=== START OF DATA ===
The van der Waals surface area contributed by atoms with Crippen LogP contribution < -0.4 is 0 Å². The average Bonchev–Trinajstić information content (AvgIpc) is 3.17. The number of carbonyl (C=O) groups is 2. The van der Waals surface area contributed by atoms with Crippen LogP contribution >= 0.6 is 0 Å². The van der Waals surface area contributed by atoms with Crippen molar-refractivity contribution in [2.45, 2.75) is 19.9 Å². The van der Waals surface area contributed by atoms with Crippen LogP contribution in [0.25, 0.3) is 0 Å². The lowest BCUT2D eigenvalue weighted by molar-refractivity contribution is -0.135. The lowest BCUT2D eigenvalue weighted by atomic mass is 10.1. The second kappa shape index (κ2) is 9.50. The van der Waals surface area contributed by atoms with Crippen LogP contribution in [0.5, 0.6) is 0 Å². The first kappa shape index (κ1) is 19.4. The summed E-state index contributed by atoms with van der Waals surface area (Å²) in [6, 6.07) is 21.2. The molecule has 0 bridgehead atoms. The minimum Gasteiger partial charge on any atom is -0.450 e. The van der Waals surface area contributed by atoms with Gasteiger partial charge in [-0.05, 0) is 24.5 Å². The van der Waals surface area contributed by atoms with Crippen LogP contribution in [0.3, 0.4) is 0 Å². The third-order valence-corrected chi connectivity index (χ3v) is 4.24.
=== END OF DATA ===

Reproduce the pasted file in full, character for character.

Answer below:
The van der Waals surface area contributed by atoms with Crippen LogP contribution < -0.4 is 0 Å². The average Bonchev–Trinajstić information content (AvgIpc) is 3.17. The number of carbonyl (C=O) groups is 2. The van der Waals surface area contributed by atoms with Crippen LogP contribution >= 0.6 is 0 Å². The van der Waals surface area contributed by atoms with Crippen molar-refractivity contribution in [2.45, 2.75) is 19.9 Å². The van der Waals surface area contributed by atoms with Crippen LogP contribution in [0.25, 0.3) is 0 Å². The lowest BCUT2D eigenvalue weighted by molar-refractivity contribution is -0.135. The lowest BCUT2D eigenvalue weighted by atomic mass is 10.1. The second kappa shape index (κ2) is 9.50. The van der Waals surface area contributed by atoms with Crippen LogP contribution in [0.5, 0.6) is 0 Å². The first kappa shape index (κ1) is 19.4. The summed E-state index contributed by atoms with van der Waals surface area (Å²) in [6, 6.07) is 21.2. The molecule has 0 bridgehead atoms. The minimum Gasteiger partial charge on any atom is -0.450 e. The van der Waals surface area contributed by atoms with Gasteiger partial charge in [-0.05, 0) is 24.5 Å². The van der Waals surface area contributed by atoms with Crippen LogP contribution in [0.3, 0.4) is 0 Å². The third-order valence-corrected chi connectivity index (χ3v) is 4.24.